The communists didn't care much for a group that thought the man they had deposed (and subsequently killed) was divine, and, according to Robinson, they took back much of the land, and harassed, beat and imprisoned the Rastas who remained. Robinson spent 11 days in a jail in Addis Ababa. (When he described the conditions, my Ethiopian guide, Mr. Ahmed, said, "I know, brother, I was there." (To read Mr. Ahmed's experiences, section below "I was there.')

Robinson said he just kept to himself at first, but then thought, "Why would Haile Selassie put me here unless it served a greater purpose?" He began trying to give what medical help he could to tortured prisoners.

When released, he returned to the U.S. for 10 years, waiting for the collapse of the communist government. He visited Ethiopia and Shashemane several times during that period, however, bringing supplies to those who kept the settlement going. When he himself finally re-settled, he found that the size of the settlement, and his amount of land, had been greatly reduced. The communists had torn down his school and pharmacy.

Today he serves as "administrator" of the settlement, but said the current group was somewhat divided against itself. Land had been given to some white Rastas, a policy he opposed. "All people are brothers, but the original charter specifically says the land is to go to blacks who want to return to Africa," he said.

Age hasn't slowed him down one bit. He took me on a tour and showed where he had erected the walls for a new three-room pharmacy and had installed two basketball hoops as the beginning of a "sports stadium" he wants to develop. He also had built a little store in front of his house that he rented out ("Something to give money for the wife and baby when I die.") And he was adding toilets and showers to his house and another that he rented out.

I met some of the other Rasta settlers. One young man said he was from New Orleans but nonetheless had a thicker-than-thick Jamaican accent, as did a young man from England (whose speech became almost Cockney when he started describing how he got there).

Driver Tamrat and guide Ahmed pose in front of the Lion of Judah, painted on the wall of Gladstone Robinson's juice stand in Shashemane.As we walked back to the car, Mr. Ahmed, my Ethiopian guide, said, "The Rastas are a great example, truly. They chose to come here, and are committed to this country. They put to shame the Ethiopians who leave to get an education elsewhere and never return."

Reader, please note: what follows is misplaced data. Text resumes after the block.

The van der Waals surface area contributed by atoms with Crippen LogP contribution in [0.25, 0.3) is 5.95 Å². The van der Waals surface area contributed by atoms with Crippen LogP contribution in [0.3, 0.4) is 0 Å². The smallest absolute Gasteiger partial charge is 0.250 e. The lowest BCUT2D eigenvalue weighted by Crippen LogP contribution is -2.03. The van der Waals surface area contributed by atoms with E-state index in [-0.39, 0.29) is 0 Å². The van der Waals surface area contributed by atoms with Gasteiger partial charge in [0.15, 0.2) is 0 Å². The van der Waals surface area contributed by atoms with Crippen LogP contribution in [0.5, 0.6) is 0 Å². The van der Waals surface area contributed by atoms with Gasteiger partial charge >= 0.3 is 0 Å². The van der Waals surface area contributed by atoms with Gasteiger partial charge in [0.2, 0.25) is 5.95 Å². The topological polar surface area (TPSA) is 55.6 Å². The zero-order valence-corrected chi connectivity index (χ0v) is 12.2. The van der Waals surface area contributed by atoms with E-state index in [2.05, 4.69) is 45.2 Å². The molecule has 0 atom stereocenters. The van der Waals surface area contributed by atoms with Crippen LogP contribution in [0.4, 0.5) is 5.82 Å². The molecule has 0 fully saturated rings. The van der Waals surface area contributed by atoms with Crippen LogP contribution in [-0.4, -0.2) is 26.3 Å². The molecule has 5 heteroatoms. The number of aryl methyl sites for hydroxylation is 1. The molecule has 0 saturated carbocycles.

We found our driver, Mr. Tamrat, outside a shop where the Cockney Rasta sold clothing and Rasta souvenirs. Mr. Tamrat was now wearing a Haile Selassie medallion on a ribbon the colors of the Ethiopian flag.

For the next few days Mr. Ahmed and I teased Mr. Tamrat about his purchases, to which Mr. Tamrat replied, in the fashion of the Rastas, "Respect, mon." And indeed, despite the teasing, we all ended up with a great deal of respect for the deeds and words of Brother Gladstone Robinson.

I was there

My guide Mr. Ahmed was jailed three times by "The Dergue," (communist government). The longest, for six months, was for belonging to a communist association that was deemed "too intellectual" by the Durgue.

"I was lucky," he said. "They killed everyone educated they could find."

Another time, he was leading a French tour group at a church within sight of the Durgue headquarters in Addis Ababa. Their chief of security -- "drunk," Mr. Ahmed said -- accused one of the tourists of trying to photograph the headquarters building. When Mr. Ahmed tried to intervene, he was beaten and ended up in jail with a broken rib.

The third time he also got in trouble for intervening on behalf of his tour group. His bus was stopped and a soldier accused a tourist of photographing a bridge. "I pointed out that, in town, they even sold postcards with the bridge on it." For his interference, he was once again arrested.

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The Emperor Collection.Arnie did the traveling, but you can win the souvenirs.

This week's prize, pictured here, is the Emperor Collection, and includes a 100-year-old silver coin with the image of Emperor Melenik, and a medal and a stamp with the image of Emperor Haile Selassie.

Just send an e-mail to Arnie at [email protected] for your chance to win the final of four prize groups. (Editors' note: This contest is closed.) 

Be sure to check back Thursday, Aug. 2, where in his final installment, Arnie will visit the villages of the Konso tribe.

For the complete archive of Arnie's Adventures in Ethiopia, click here.